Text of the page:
The Public Interest

Getting over the wall

Robert H. Bork

Fall 2002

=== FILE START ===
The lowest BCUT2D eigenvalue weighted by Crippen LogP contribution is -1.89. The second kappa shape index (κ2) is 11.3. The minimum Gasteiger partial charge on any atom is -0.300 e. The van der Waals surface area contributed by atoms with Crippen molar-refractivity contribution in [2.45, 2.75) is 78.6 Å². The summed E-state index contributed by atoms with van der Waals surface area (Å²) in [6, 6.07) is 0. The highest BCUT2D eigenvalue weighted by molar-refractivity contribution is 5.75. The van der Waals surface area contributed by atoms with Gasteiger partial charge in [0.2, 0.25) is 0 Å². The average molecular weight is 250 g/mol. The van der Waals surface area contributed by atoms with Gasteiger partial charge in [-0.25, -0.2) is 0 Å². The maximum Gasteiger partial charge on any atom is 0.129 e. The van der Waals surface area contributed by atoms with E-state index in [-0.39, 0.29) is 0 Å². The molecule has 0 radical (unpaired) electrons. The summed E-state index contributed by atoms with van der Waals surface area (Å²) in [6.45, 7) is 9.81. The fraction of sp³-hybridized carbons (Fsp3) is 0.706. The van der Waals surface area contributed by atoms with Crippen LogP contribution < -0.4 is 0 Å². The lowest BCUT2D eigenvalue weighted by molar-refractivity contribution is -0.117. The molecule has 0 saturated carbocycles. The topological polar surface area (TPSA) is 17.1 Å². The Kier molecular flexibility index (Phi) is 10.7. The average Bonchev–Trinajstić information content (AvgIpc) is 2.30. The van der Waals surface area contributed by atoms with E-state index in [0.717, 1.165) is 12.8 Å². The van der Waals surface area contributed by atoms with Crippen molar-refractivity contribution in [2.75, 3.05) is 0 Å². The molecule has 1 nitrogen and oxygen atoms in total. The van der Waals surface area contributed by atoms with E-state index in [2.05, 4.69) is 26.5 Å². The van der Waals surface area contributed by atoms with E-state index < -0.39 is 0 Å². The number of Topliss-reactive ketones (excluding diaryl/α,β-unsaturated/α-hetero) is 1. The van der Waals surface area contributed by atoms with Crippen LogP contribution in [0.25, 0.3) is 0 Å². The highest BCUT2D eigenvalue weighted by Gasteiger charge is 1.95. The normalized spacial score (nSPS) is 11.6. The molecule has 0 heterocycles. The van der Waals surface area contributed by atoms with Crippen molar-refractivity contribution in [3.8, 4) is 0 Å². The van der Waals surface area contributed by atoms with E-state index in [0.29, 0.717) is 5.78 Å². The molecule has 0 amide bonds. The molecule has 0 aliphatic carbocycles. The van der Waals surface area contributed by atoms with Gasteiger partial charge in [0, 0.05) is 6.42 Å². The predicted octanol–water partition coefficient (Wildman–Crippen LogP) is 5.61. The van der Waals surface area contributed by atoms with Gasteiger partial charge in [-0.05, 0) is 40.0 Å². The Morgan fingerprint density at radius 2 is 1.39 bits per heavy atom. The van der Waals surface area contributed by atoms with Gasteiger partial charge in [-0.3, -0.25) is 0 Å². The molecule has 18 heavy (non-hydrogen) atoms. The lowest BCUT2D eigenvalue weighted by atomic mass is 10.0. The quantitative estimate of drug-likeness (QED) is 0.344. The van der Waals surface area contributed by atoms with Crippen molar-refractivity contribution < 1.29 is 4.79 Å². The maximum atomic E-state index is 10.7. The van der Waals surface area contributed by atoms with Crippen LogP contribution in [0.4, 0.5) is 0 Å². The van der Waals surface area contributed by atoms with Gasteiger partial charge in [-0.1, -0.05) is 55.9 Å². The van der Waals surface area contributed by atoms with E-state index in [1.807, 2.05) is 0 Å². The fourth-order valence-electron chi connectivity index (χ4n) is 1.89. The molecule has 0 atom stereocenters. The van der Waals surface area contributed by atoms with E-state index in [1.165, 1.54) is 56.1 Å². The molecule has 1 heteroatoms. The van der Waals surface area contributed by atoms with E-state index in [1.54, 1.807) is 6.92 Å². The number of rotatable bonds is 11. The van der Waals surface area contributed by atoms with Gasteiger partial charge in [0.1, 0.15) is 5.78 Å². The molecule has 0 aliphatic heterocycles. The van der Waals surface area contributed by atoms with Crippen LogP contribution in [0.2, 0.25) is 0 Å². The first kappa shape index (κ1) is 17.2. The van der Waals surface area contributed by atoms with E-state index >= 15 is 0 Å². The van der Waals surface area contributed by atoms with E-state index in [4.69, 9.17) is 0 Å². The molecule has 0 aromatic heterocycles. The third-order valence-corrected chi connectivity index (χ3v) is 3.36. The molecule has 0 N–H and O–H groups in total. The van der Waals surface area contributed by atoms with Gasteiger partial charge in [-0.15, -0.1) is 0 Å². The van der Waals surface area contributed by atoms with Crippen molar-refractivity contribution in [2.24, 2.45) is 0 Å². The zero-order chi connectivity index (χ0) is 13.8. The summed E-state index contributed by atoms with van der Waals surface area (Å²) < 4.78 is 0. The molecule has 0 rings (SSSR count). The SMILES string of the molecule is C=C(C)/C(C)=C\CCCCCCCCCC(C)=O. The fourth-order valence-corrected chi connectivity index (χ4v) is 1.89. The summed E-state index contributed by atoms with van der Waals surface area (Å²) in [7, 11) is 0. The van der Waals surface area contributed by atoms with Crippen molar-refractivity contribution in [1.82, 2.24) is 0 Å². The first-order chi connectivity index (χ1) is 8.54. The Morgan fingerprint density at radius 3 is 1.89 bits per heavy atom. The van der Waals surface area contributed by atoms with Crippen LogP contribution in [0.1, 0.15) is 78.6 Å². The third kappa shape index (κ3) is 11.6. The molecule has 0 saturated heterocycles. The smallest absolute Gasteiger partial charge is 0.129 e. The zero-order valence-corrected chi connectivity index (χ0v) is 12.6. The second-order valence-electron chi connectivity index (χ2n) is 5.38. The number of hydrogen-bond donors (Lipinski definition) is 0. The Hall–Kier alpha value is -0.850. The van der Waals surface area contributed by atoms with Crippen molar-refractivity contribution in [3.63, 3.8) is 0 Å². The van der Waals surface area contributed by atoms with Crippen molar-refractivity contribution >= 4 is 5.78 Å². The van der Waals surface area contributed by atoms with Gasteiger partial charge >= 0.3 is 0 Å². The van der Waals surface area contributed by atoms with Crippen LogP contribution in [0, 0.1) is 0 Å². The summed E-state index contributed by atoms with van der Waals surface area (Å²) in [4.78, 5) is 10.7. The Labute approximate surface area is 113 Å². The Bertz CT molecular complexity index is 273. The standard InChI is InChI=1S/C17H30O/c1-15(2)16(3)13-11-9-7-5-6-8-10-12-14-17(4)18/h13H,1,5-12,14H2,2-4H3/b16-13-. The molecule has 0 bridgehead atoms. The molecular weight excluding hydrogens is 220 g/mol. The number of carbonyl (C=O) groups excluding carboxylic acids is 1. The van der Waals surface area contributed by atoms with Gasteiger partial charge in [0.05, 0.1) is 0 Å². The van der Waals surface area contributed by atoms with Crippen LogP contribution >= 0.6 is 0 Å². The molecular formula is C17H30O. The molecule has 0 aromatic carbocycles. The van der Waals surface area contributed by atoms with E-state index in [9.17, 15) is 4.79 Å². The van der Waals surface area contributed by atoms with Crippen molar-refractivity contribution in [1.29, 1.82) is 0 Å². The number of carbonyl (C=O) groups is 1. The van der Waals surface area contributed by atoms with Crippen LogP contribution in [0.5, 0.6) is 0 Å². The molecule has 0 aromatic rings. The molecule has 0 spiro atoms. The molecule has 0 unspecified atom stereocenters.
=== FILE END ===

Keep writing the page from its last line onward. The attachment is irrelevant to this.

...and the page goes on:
THIS year is the two hundredth anniversary of Thomas Jefferson’s letter to the Danbury Baptist Association that asserted that the Constitution erected a “wall of separation between church and state.” So profoundly has that metaphor affected American attitudes toward religious liberty and religion’s dangers that most of us, including a majority of the Supreme Court, have forgotten that the “wall” is a constitutional myth without support in the words or actions of the Framers. Dissenting justices have pointed out that the First Congress, which proposed the First Amendment for ratification, also employed chaplains for the House, Senate, and armed forces, required that churches be built in the Northwest Territory, and called upon presidents to proclaim days of Thanksgiving to God (only Jefferson refused).

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